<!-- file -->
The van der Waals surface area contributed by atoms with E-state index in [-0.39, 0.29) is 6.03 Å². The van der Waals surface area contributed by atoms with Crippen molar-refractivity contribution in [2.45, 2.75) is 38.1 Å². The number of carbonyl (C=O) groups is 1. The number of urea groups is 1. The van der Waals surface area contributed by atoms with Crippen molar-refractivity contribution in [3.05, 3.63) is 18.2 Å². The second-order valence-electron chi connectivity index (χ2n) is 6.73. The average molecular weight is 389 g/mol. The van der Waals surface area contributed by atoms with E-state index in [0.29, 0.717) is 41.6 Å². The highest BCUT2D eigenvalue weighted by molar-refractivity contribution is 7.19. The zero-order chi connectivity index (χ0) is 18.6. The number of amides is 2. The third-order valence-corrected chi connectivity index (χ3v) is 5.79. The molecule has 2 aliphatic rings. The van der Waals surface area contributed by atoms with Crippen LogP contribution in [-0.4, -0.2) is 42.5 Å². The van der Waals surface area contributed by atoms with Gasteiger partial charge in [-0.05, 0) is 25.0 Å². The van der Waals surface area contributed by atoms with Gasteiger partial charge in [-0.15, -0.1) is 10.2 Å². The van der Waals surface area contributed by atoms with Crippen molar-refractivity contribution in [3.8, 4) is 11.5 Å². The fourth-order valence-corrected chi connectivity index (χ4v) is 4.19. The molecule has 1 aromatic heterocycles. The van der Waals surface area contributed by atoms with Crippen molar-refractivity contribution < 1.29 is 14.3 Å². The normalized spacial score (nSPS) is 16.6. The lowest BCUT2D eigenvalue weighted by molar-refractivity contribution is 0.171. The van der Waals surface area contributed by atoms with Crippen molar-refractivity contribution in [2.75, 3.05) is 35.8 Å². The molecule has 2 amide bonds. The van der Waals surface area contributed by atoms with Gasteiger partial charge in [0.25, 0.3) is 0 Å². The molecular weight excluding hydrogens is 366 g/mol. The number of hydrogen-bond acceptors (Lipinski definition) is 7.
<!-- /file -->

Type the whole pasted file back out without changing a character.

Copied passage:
The van der Waals surface area contributed by atoms with E-state index in [-0.39, 0.29) is 6.03 Å². The van der Waals surface area contributed by atoms with Crippen molar-refractivity contribution in [2.45, 2.75) is 38.1 Å². The number of carbonyl (C=O) groups is 1. The number of urea groups is 1. The van der Waals surface area contributed by atoms with Crippen molar-refractivity contribution in [3.05, 3.63) is 18.2 Å². The second-order valence-electron chi connectivity index (χ2n) is 6.73. The average molecular weight is 389 g/mol. The van der Waals surface area contributed by atoms with E-state index in [0.29, 0.717) is 41.6 Å². The highest BCUT2D eigenvalue weighted by molar-refractivity contribution is 7.19. The zero-order chi connectivity index (χ0) is 18.6. The number of amides is 2. The third-order valence-corrected chi connectivity index (χ3v) is 5.79. The molecule has 2 aliphatic rings. The van der Waals surface area contributed by atoms with Crippen LogP contribution in [-0.4, -0.2) is 42.5 Å². The van der Waals surface area contributed by atoms with Gasteiger partial charge in [-0.05, 0) is 25.0 Å². The van der Waals surface area contributed by atoms with Gasteiger partial charge in [-0.15, -0.1) is 10.2 Å². The van der Waals surface area contributed by atoms with Crippen molar-refractivity contribution in [3.8, 4) is 11.5 Å². The fourth-order valence-corrected chi connectivity index (χ4v) is 4.19. The molecule has 1 aromatic heterocycles. The van der Waals surface area contributed by atoms with Crippen molar-refractivity contribution < 1.29 is 14.3 Å². The normalized spacial score (nSPS) is 16.6. The lowest BCUT2D eigenvalue weighted by molar-refractivity contribution is 0.171. The van der Waals surface area contributed by atoms with Crippen molar-refractivity contribution in [2.75, 3.05) is 35.8 Å². The molecule has 2 amide bonds. The van der Waals surface area contributed by atoms with Gasteiger partial charge in [0.25, 0.3) is 0 Å². The molecular weight excluding hydrogens is 366 g/mol. The number of hydrogen-bond acceptors (Lipinski definition) is 7.